## Info

*Factor from Set A2 on geotechnical actions

*Factor from Set A2 on geotechnical actions

A second curve for Design Approach 1 is shown on Figure 9.5 with the label 'DA1 (using Yc,fav)'. This represents the alternative assumption which applies Yc,fav = 1.0 to favourable action effects. This curve lies above that for DA1 throughout and its equivalent global factor of safety is constant at F = 1.35.

The curve for Design Approach 2 (DA2) lies above that for DA1 when < 24°, but below it for larger values of Along this curve, the equivalent global factor of safety changes continuously from F = 1.485 at = 0° to F : 1.0 at 9k = 43° (not shown on Figure 9.5).

A second curve for Design Approach 2 is shown on Figure 9.5 with the label 'DA2 (using Yf)', which applies YG/fav = 1.0 to favourable action effects. This curve lies above that for DA2 throughout and its equivalent global factor of safety is constant at F = 1.485.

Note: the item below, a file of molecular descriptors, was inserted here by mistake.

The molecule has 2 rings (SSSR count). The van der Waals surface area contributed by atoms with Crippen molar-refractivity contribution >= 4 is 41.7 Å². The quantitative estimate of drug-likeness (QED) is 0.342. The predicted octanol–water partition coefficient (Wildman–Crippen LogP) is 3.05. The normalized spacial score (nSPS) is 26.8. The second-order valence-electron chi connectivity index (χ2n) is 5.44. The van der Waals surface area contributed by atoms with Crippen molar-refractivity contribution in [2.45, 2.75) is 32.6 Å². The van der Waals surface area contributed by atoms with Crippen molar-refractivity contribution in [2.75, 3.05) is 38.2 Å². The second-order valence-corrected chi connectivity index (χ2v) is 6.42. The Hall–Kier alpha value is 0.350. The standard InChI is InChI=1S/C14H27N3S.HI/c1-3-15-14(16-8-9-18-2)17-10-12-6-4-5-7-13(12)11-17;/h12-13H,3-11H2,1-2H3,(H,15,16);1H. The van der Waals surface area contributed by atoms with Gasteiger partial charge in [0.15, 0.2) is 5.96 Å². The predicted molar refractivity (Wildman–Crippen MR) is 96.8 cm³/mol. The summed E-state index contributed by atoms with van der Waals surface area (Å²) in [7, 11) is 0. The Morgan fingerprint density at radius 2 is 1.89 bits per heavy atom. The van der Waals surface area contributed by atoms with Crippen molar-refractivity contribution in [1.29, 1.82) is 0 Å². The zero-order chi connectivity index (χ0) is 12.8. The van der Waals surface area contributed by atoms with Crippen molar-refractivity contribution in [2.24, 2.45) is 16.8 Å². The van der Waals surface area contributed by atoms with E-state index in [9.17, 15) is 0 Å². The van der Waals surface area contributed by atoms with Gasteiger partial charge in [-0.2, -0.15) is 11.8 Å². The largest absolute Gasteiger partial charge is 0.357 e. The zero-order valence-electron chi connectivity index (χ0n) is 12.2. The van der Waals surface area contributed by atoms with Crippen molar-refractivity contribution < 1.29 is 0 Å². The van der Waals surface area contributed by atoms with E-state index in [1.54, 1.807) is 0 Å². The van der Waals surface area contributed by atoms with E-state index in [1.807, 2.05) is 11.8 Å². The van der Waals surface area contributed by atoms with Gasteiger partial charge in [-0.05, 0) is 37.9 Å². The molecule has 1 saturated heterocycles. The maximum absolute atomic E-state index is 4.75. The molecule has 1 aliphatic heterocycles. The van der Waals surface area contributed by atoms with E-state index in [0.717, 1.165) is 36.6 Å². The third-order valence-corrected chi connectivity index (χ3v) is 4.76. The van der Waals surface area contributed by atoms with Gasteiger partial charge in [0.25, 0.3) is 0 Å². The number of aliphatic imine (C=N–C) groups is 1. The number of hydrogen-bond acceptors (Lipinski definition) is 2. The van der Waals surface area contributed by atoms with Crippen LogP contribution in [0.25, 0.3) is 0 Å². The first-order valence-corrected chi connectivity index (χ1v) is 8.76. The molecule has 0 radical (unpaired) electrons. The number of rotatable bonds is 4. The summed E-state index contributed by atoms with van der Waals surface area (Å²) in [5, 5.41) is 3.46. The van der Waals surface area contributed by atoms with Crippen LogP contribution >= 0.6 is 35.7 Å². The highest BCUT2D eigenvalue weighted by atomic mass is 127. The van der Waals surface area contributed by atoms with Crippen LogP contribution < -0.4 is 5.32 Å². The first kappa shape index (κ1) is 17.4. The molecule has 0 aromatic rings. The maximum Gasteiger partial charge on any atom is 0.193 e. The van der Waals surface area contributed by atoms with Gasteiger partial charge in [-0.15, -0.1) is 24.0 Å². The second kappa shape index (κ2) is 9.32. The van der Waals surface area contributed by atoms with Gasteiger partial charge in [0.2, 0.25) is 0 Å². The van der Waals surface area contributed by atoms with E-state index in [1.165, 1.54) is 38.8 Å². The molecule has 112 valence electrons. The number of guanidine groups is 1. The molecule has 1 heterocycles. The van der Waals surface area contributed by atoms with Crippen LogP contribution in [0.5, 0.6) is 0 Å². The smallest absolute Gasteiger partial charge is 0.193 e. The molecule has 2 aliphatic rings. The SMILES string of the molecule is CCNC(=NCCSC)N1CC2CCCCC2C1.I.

The curve for Design Approach 3 (DA3) lies below that for DA1 when < 11°, but is co-incident with it for larger values of Along this curve, the equivalent global factor of safety is constant at F = 1.25.

Hence the relative conservatism of the three Design Approaches is DA2 > DA1 > DA3 for <pk < 24° and DA1 > DA3 > DA2 for <pk > 24°.

Figure 9.5 shows quite clearly that Design Approach 2 does not provide a consistent level of reliability as the soil's angle of shearing resistance changes. Furthermore, DA2 produces a level of reliability that is much greater than that traditionally required of infinite slopes and therefore may be considered uneconomical.

Design Approaches 1 and 3 give identical results over the practical range of shearing resistance (9 > 18°).

### 9.4.3 Design charts for infinitely long slopes

Based on the preceding analysis, we have developed a series of design charts that allow infinitely long slopes to be designed according to Eurocode 7. The charts cover the verification of limit state GEO using Design Approach 1 and are presented in full in Appendix A. An example of one of these charts in shown in Figure 9.6.

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